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Sapstain and decay following fire in stands of Pinus elliottii var. elliottii near Beerburrum, south east Queensland

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Hood, I.A. and Ramsden, M. (1997) Sapstain and decay following fire in stands of Pinus elliottii var. elliottii near Beerburrum, south east Queensland. Australian Forestry, 60 (1). pp. 7-15. ISSN 0004-9158

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Article Link: https://doi.org/10.1080/00049158.1997.10674693


In September and November, 1994, wildfires caused damage to 9 thousand hectares of slash pine (Pinus elliottii var. elliottii) in plantations near Beerburrum in south east Queensland. During the salvage operation sapstain and decay were monitored by periodically felling and sectioning trees in five plots in stands damaged by the November fire. Appreciable bluestain (affecting more than 10% of stem wood per plot) was first observed 10–13 weeks after the fire. Bluestain was associated with attack by the introduced bark beetle Ips grandicollis. and was initially greatest in plots where the earliest insect attack occurred. Bluestain was also dependant on moisture content and was significant where mean values fell below 100–110%, as drying occurred particularly in the outer sapwood. Trees with severe crown scorch dried more rapidly and developed substantial bluestain more quickly, except towards the base of the stem. Where less severely damaged, the sapwood of green-crowned trees dried gradually and developed bluestain more slowly, but even green-crowned trees attacked by I. grandicollis eventually became substantially bluestained. In a supplementary study in a plantation of slash pine on Bribie Island damaged in the November fire, bluestain was found only in association with attack by Ips grandicollis, which was a reliable indicator of the presence of stain in fire-damaged stands.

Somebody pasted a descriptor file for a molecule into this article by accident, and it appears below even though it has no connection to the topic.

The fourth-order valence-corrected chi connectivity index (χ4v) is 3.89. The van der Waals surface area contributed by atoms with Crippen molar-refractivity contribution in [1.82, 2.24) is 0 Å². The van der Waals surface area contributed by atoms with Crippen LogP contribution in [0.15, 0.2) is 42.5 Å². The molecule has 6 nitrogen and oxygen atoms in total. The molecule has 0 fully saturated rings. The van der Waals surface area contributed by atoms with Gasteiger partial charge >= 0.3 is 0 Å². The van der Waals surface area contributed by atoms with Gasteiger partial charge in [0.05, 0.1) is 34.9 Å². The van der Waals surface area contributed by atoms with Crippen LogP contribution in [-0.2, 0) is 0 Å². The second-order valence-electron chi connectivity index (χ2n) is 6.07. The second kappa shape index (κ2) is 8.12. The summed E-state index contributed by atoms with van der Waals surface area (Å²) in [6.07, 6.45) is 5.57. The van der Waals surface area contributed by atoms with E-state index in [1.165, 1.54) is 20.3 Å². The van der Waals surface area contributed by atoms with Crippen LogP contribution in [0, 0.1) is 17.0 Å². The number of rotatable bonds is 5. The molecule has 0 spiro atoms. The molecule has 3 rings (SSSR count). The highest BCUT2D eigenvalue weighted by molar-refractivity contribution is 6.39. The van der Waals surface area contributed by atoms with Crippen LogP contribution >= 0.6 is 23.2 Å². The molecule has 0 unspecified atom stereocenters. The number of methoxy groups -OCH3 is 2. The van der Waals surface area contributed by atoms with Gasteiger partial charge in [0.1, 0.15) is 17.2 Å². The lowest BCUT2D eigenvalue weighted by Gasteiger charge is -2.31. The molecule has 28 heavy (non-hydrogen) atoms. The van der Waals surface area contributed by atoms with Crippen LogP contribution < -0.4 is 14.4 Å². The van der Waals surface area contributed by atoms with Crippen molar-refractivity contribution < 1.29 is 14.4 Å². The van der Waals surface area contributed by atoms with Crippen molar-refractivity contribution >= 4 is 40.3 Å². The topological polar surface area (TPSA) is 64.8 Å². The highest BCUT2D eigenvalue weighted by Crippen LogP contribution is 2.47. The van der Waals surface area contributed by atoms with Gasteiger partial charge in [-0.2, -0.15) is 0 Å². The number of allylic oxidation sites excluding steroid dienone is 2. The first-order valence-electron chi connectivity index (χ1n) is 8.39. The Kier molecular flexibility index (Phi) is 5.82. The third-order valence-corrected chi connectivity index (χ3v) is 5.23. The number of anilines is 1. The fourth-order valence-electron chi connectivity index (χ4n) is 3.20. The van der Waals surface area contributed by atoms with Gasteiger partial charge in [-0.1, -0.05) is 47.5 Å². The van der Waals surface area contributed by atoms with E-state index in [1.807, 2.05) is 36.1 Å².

Isolations from the bluestained sapwood regularly yielded a species of Ophiostoma apparently introduced to the fire-damaged trees by Ips grandicollis. Sphaeropsis sapinea was not isolated from stems, but was present in dry branches and remains a potential agent of bluestain under suitable conditions. Signs of decay fungi were first detected 21 weeks after the fire, and decay was identified in 71% of the study trees sampled after 49 weeks. Stands appreciably damaged in early summer fires in south east Queensland should be salvaged within 3 months to avoid significant bluestain.

Item Type:Article
Subjects:Forestry > Research. Experimentation
Forestry > Special aspects of forestry
Live Archive:19 Mar 2024 01:50
Last Modified:19 Mar 2024 01:50

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